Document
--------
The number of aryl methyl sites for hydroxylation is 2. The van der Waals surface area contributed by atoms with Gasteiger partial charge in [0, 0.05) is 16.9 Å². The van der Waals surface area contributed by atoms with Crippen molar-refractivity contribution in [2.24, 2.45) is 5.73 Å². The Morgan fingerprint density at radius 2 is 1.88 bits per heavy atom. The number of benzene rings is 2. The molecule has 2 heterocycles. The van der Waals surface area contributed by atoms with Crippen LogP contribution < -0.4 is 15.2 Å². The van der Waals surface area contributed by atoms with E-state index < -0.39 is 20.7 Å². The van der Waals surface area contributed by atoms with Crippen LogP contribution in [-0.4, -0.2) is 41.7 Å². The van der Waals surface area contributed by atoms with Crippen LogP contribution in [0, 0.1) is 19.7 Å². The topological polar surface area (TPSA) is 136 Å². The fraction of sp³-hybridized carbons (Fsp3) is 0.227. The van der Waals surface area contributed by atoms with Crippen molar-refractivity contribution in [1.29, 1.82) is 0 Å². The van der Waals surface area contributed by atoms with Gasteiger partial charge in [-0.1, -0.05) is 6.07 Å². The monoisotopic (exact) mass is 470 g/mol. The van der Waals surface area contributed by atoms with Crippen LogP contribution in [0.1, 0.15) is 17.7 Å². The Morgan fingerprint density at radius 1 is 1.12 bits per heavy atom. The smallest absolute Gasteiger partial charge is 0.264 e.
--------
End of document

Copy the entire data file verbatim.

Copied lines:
The number of aryl methyl sites for hydroxylation is 2. The van der Waals surface area contributed by atoms with Gasteiger partial charge in [0, 0.05) is 16.9 Å². The van der Waals surface area contributed by atoms with Crippen molar-refractivity contribution in [2.24, 2.45) is 5.73 Å². The Morgan fingerprint density at radius 2 is 1.88 bits per heavy atom. The number of benzene rings is 2. The molecule has 2 heterocycles. The van der Waals surface area contributed by atoms with Crippen LogP contribution < -0.4 is 15.2 Å². The van der Waals surface area contributed by atoms with E-state index < -0.39 is 20.7 Å². The van der Waals surface area contributed by atoms with Crippen LogP contribution in [-0.4, -0.2) is 41.7 Å². The van der Waals surface area contributed by atoms with Crippen LogP contribution in [0, 0.1) is 19.7 Å². The topological polar surface area (TPSA) is 136 Å². The fraction of sp³-hybridized carbons (Fsp3) is 0.227. The van der Waals surface area contributed by atoms with Crippen molar-refractivity contribution in [1.29, 1.82) is 0 Å². The van der Waals surface area contributed by atoms with Gasteiger partial charge in [-0.1, -0.05) is 6.07 Å². The monoisotopic (exact) mass is 470 g/mol. The van der Waals surface area contributed by atoms with Crippen LogP contribution in [0.1, 0.15) is 17.7 Å². The Morgan fingerprint density at radius 1 is 1.12 bits per heavy atom. The smallest absolute Gasteiger partial charge is 0.264 e.